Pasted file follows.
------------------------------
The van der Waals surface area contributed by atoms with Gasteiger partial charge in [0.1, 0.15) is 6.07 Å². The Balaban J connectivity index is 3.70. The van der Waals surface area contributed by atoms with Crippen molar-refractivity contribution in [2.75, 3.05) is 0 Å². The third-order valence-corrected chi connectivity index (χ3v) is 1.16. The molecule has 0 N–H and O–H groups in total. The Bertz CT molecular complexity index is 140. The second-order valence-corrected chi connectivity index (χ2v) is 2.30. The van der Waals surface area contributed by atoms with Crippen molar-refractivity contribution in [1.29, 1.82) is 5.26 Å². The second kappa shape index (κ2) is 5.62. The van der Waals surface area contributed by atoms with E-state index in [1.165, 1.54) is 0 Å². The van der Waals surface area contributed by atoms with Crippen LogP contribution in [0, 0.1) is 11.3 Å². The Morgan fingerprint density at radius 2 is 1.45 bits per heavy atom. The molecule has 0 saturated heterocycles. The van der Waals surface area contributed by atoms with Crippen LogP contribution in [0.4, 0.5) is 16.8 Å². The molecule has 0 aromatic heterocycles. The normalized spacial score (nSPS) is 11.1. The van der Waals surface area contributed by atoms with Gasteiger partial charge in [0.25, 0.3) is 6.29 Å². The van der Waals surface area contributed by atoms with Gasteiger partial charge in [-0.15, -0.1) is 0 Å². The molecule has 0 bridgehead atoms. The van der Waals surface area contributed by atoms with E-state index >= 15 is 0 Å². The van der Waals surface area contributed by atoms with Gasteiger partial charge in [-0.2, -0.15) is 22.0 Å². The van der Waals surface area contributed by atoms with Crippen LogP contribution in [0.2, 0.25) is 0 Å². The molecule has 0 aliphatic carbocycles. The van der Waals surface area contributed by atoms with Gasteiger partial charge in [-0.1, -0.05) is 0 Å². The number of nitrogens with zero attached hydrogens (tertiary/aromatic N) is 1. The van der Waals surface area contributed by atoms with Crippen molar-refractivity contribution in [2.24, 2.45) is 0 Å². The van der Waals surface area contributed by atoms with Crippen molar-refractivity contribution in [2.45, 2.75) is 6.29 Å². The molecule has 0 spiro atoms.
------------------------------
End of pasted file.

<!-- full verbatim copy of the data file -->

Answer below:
The van der Waals surface area contributed by atoms with Gasteiger partial charge in [0.1, 0.15) is 6.07 Å². The Balaban J connectivity index is 3.70. The van der Waals surface area contributed by atoms with Crippen molar-refractivity contribution in [2.75, 3.05) is 0 Å². The third-order valence-corrected chi connectivity index (χ3v) is 1.16. The molecule has 0 N–H and O–H groups in total. The Bertz CT molecular complexity index is 140. The second-order valence-corrected chi connectivity index (χ2v) is 2.30. The van der Waals surface area contributed by atoms with Crippen molar-refractivity contribution in [1.29, 1.82) is 5.26 Å². The second kappa shape index (κ2) is 5.62. The van der Waals surface area contributed by atoms with E-state index in [1.165, 1.54) is 0 Å². The van der Waals surface area contributed by atoms with Crippen LogP contribution in [0, 0.1) is 11.3 Å². The Morgan fingerprint density at radius 2 is 1.45 bits per heavy atom. The molecule has 0 saturated heterocycles. The van der Waals surface area contributed by atoms with Crippen LogP contribution in [0.4, 0.5) is 16.8 Å². The molecule has 0 aromatic heterocycles. The normalized spacial score (nSPS) is 11.1. The van der Waals surface area contributed by atoms with Gasteiger partial charge in [0.25, 0.3) is 6.29 Å². The van der Waals surface area contributed by atoms with Gasteiger partial charge in [-0.15, -0.1) is 0 Å². The molecule has 0 bridgehead atoms. The van der Waals surface area contributed by atoms with E-state index >= 15 is 0 Å². The van der Waals surface area contributed by atoms with Gasteiger partial charge in [-0.2, -0.15) is 22.0 Å². The van der Waals surface area contributed by atoms with Crippen LogP contribution in [0.2, 0.25) is 0 Å². The molecule has 0 aliphatic carbocycles. The van der Waals surface area contributed by atoms with Gasteiger partial charge in [-0.1, -0.05) is 0 Å². The number of nitrogens with zero attached hydrogens (tertiary/aromatic N) is 1. The van der Waals surface area contributed by atoms with Crippen molar-refractivity contribution in [2.24, 2.45) is 0 Å². The van der Waals surface area contributed by atoms with Crippen molar-refractivity contribution in [2.45, 2.75) is 6.29 Å². The molecule has 0 spiro atoms.